Boston Harbor Cruises’ (BHC) Provincetown fast ferry, Salacia, has returned to service following an almost $3 million engine refit which saw the vessel in dry dock from January through May 2015.
BHC commissioned the installation of four MTU 12V4000M64 engines from Stewart & Stevenson Power Products, LLC. The engines were manufactured by Rolls Royce Power Systems subsidiary MTU, and assembled in Friedrichshafen, Germany.
The MTU engines will reduce Salacia’s diesel emissions while increasing efficiency and reliability. According to BHC, Salacia is the first Environmental Protection Agency
(EPA) Tier III Certified Emission Level vessel operating in Boston Harbor.
Chris Nolan, principal of Boston Harbor Cruises said the Salacia rebuild was performed at Gladding-Hearn Shipbuilding in Somerset, Mass., where the vessel was originally built 15 years ago. “[Gladding-Hearn] were instrumental throughout the rebuild and were a great resource for new design planning,” Nolan said. “It would have been difficult to complete the job elsewhere.”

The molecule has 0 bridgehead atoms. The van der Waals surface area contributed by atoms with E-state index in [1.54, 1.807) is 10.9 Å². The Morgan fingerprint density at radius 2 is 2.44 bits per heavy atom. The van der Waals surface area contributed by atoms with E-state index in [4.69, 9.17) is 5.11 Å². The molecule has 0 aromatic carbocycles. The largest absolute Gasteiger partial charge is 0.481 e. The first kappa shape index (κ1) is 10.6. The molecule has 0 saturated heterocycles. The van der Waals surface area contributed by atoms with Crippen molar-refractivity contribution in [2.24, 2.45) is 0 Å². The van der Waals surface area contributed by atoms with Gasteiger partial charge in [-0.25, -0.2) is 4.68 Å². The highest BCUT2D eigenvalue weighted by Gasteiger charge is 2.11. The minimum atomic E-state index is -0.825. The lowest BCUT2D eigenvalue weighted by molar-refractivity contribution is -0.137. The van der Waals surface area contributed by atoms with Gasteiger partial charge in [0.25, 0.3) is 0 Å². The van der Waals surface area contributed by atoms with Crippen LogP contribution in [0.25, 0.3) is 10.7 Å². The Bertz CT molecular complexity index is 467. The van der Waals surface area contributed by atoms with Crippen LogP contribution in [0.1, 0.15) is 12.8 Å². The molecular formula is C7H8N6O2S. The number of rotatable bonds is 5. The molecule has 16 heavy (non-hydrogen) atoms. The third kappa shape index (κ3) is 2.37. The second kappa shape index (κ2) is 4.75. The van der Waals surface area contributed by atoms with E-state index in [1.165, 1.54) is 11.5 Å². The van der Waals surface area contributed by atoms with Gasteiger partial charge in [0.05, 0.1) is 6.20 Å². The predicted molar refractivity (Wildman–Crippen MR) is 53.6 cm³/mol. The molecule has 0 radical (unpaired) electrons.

The engines are equipped with new ZF reduction gears custom built for Salacia, which allows the vessel to transfer the torque between the engine and water jet impellers. Two Rolls Royce Power Systems’ technicians from Finland helped
to rebuild the vessel’s water jets. The ride control trim tab system, which keeps the vessel running smoothly, was also rebuilt. These improvements will enable passengers to enjoy a faster, smoother and quieter ride this season, BHC said.
“We are pleased that Salacia had a great test run and she is officially back in service,” said Alison Nolan, principal and general manager of Boston Harbor Cruises. “The engines are running beautifully. We look forward to the season ahead and are happy we will be able to provide our customers with a faster and more comfortable ride to Provincetown this summer and many summers to come.”
Salacia is a catamaran with capacity for 600 passengers. Salacia, among the fastest vessels on the East Coast
, transports passengers from Long Wharf in Boston to MacMillan Wharf in Provincetown, the tip of Cape Cod, in just 90-minutes.
Prior to this year’s engine refit, Salacia last year underwent extensive overhaul of the interior.